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Three cheers after Olympians fall

other Updated: Jun 13, 2009 02:24 IST
Saurabh Duggal
Saurabh Duggal
Hindustan Times
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The Beijing Olympic trio of Vijender Singh, Jitender Kumar and Dinesh Kumar lost in the semifinals of the Asian Boxing Championship in Zhuhai, China, on Friday. Bringing joy to the camp were the little known Nanao Singh, Suranjoy Singh and Jai Bhagwan, who stormed into the finals to make it India's best ever outing in the event since 1994.

After the breakup of Soviet Union and the entry to the Asian fold of the powerful boxing nations like Uzbekistan, Kazakhstan, Tajikistan, India's best performance was in Tehran when Raj Kumar Sangwan won gold. Since then, never did India have more than one boxer in the final.

Manipur's Nanao (48kg) thrashed Nyambayar Tugstogt of Mongolia 15-7. Since last year's Youth World Championship triumph, Nanao is yet to lose a bout. After graduating to the seniors last year, he won gold in the A.K. Mishra International tournament in Chandigarh and again at an invitational event in Kazakhstan before this championship.

Another boxer hailing from 1998 Asian Games hero Dingko Singh's land, Suranjoy (51kg) put up a gritty show against Olympian Ruenroeng Amnaj of Thailand to win 4-2. Jai Bhagwan (60kg) defeated a resilient Zhailuov Gani of Kazakhstan 7-2.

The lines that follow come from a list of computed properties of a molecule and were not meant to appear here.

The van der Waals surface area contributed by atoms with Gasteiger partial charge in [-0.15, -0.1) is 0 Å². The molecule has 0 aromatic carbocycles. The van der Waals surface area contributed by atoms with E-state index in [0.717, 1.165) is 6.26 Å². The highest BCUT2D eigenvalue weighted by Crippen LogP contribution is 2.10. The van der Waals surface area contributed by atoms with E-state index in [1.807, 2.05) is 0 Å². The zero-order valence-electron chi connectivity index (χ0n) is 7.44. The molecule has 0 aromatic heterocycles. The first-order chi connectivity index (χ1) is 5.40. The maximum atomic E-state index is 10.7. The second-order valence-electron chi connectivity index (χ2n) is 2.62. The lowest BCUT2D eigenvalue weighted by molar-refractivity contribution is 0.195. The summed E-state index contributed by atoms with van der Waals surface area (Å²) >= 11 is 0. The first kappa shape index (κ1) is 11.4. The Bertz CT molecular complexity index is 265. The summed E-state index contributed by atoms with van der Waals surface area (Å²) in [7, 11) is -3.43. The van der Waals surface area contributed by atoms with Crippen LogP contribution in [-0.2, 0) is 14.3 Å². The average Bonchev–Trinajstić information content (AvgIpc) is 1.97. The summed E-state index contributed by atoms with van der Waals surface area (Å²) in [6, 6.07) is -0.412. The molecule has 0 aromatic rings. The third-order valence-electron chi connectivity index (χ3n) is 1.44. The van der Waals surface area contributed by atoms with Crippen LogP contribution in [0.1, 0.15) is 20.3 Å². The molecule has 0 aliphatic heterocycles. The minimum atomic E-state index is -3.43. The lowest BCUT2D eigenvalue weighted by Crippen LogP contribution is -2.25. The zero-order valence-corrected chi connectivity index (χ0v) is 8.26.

“I was expecting five in the final. Jitender was playing superbly and got a two-point lead in the first round. But in the second round he injured a finger going for a powerful punch and that cost him the bout. Vijender and Dinesh also fought well,” said chief national coach G.S. Sandhu.

Sandhu was all praise for Nanao and Suranjoy. “Both were trailing by a point in the first round but didn't lose focus and jumped back to snatch victory. Both have shown maturity especially Suranjoy, who won a close fight.”

About Jai Bhagwan, Sandhu added: “Nobody can doubt his calibre. He is one of the most talented boxers in the present lot. He took advantage of his long reach, attacking effectively and immediately pulling himself out of the opponent’s reach.”

Vijender blamed it on luck. “I was leading in the second round when the referee gave me a warning and my opponent was given a benefit of two points. I couldn't surpass him. I am happy that three from the contingent are in the final.” The defeated semifinalists got bronze medals.